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Synchronozation How it Works

Neeraj Thakkar
Ranch Hand

Joined: Dec 06, 2000
Posts: 80
I made a method synchronized. Then I tried to acess that method through two threads. They both accessed the method and executed the method simultaneously of curse scheduling was there.
But when I made it Static synchronized Only thread could access it then the other thread came and accessed it WHY?

Neeraj Thakkar<br />"Try to get what you like,Else you will be forced to like what you get."
Mark Herschberg

Joined: Dec 04, 2000
Posts: 6037
I'm not sure I understand the question. But here's what happens.
The two threads do not run simultaneously, of course. They never can on a single processor. The synchronization creates a synchronization block (using it in the method declaration makes the whole method the block). What it (effectively) garantees is that once one thread enters the block, i.e. runs the code, no other thread can enter the block, until the first thread leaves it. (Technically, it garantess that no other thread can acquire the lock until the first one gives it up, which it will do when it is done executing the code block.)
Without a synchronization block, one thread can start executing a few lines of code, and then a second thread can execute more lines, and put the objects which get modified in the code, into an inconsistent state.
The locks used in sychronization can be any java object. When you use the synchronized in a non-staic method, or if you "synchronize (this)" you are using the instance of the class as the lock. When the method is static, there is no specific instance which can be used as the lock (simiar to the reason you can't use the "this" object reference in static methods). Instead, each class has a class level lock. This class lock is shared by all instances of the object. What it means is that given two seperate object instances, synchronizations on any static method compete for the same lock, whereas if the method was non-static, those methods use different locks.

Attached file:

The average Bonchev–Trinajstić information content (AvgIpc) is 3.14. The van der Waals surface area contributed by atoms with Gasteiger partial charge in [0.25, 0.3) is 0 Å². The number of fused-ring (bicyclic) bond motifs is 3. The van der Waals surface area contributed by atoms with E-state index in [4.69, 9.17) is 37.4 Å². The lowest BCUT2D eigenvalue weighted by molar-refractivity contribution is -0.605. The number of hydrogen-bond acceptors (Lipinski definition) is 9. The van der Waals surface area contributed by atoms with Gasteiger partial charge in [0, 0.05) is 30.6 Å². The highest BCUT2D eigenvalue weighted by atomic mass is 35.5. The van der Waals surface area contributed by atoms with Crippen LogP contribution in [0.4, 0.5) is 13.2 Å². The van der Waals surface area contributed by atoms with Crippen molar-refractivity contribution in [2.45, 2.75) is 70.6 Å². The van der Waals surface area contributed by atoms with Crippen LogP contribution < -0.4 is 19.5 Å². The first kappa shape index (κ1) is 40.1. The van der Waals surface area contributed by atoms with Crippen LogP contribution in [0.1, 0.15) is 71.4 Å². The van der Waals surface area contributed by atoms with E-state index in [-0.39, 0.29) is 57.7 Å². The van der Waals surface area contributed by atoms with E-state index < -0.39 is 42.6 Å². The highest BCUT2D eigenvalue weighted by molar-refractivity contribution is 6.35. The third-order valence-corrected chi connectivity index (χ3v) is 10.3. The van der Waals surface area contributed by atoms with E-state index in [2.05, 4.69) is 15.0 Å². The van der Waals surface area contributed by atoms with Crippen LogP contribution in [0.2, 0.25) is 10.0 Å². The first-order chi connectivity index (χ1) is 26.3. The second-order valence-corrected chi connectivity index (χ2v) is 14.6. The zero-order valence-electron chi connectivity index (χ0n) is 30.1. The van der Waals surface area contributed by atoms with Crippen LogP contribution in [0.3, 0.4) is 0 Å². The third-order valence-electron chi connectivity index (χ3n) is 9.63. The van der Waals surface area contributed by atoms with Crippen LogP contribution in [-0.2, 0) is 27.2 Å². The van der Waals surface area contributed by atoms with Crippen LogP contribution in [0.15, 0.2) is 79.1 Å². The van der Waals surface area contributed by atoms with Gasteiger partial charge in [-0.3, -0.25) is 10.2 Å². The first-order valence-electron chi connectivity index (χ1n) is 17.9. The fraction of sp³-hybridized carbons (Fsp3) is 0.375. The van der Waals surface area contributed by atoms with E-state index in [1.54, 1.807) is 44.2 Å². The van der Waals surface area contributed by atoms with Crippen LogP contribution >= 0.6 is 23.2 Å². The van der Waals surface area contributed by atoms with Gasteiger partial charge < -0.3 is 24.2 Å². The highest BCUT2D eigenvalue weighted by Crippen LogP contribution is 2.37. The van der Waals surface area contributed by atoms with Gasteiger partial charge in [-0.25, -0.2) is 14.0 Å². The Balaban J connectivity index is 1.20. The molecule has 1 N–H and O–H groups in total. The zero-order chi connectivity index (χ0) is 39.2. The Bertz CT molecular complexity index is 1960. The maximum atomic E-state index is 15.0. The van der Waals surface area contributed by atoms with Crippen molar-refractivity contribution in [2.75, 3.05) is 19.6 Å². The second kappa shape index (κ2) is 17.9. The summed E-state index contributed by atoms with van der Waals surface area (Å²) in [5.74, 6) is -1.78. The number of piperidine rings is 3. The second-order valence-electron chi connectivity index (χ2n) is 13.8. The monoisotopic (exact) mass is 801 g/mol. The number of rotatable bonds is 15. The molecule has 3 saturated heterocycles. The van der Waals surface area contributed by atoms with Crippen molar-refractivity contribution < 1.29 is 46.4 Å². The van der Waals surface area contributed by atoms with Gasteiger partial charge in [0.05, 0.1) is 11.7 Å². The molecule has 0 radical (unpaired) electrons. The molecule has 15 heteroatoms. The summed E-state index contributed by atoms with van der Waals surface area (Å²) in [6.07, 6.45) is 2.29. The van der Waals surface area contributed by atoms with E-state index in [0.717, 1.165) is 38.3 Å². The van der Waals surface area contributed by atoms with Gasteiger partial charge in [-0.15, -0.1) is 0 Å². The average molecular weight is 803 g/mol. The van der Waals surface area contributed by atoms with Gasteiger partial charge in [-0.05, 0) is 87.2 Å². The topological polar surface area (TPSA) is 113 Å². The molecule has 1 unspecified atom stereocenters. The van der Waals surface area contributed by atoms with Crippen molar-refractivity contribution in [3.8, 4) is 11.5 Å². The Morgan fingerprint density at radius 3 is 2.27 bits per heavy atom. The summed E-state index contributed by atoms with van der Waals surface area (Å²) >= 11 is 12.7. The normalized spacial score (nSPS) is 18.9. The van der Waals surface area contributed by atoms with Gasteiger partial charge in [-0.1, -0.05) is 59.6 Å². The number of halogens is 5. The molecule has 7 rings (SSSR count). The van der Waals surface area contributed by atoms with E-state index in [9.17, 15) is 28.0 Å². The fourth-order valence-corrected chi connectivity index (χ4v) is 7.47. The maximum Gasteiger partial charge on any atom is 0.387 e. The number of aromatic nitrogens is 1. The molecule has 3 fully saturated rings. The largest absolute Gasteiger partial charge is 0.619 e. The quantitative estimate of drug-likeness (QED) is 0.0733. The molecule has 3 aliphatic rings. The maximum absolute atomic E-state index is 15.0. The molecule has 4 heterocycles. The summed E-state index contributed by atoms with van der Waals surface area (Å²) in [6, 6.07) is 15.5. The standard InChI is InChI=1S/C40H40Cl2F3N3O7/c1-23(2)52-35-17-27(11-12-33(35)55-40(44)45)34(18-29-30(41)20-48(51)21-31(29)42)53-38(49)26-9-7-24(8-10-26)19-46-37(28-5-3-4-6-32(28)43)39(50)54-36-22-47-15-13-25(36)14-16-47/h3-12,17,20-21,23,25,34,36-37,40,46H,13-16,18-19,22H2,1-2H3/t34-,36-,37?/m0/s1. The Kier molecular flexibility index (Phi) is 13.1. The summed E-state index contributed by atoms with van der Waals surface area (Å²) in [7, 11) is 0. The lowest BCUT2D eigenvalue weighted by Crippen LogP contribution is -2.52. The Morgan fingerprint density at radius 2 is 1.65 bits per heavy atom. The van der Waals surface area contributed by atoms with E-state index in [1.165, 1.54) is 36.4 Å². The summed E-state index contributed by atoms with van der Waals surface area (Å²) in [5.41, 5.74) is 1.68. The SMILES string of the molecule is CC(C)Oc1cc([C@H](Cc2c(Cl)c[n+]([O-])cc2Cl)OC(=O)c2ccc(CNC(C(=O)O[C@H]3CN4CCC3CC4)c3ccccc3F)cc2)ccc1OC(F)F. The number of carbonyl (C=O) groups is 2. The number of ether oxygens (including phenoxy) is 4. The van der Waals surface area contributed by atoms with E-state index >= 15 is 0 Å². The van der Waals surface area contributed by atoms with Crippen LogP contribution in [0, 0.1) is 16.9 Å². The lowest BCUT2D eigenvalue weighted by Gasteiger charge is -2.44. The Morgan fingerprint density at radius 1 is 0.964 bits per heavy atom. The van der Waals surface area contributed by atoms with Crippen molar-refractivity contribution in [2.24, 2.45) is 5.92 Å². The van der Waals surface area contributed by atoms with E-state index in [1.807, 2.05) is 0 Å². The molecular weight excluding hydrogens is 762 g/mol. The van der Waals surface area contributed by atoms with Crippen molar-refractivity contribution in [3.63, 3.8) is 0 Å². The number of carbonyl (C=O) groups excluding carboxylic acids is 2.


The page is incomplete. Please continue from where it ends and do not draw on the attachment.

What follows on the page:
See Doug Lee's Concurrent Programming in Java for more info.
(I'm not the best thread expert, so others should feel free to correct anything I got wrong.)
Mahanthi Bukkapatnam

Joined: Dec 19, 2000
Posts: 11

Try running the following code. Hope it rings a bell.

Two threads on different Objects They run independently, no blocking happens.
Two threads on same Object They fight for the lock, blocking happens.
Two threads on calling static method on different Objects They fight for the Class lock, blocking happens.

class COne implements Runnable {
synchronized void method() {
for( int i=0; i<5; i++ ) {
System.out.println( "COne i = " + i );
try { Thread.sleep(1500); } catch( InterruptedException e ) { }
public void run() {
class CTwo implements Runnable {
static synchronized void method() {
for( int i=0; i<5; i++ ) {
System.out.println( "COne i = " + i );
try { Thread.sleep(1500); } catch( InterruptedException e ) { }
public void run() {
public class ThreadSynchronization {

public static void main( String [] args ) throws InterruptedException {
System.out.println( "Case 1, two threads calling on different objects, each thread gets a lock");
Thread t1 = new Thread( new COne() );
Thread t2 = new Thread( new COne() );

System.out.println( "Case 2, two threads calling on the same object. The second thread blocks.");
COne obj = new COne();
Thread t3 = new Thread( obj );
Thread t4 = new Thread( obj );

System.out.println( "Case 3, two threads calling a static synchronized method on different objects. The second thread Blocks");
Thread t5 = new Thread( new CTwo() );
Thread t6 = new Thread( new CTwo() );
I agree. Here's the link:
subject: Synchronozation How it Works
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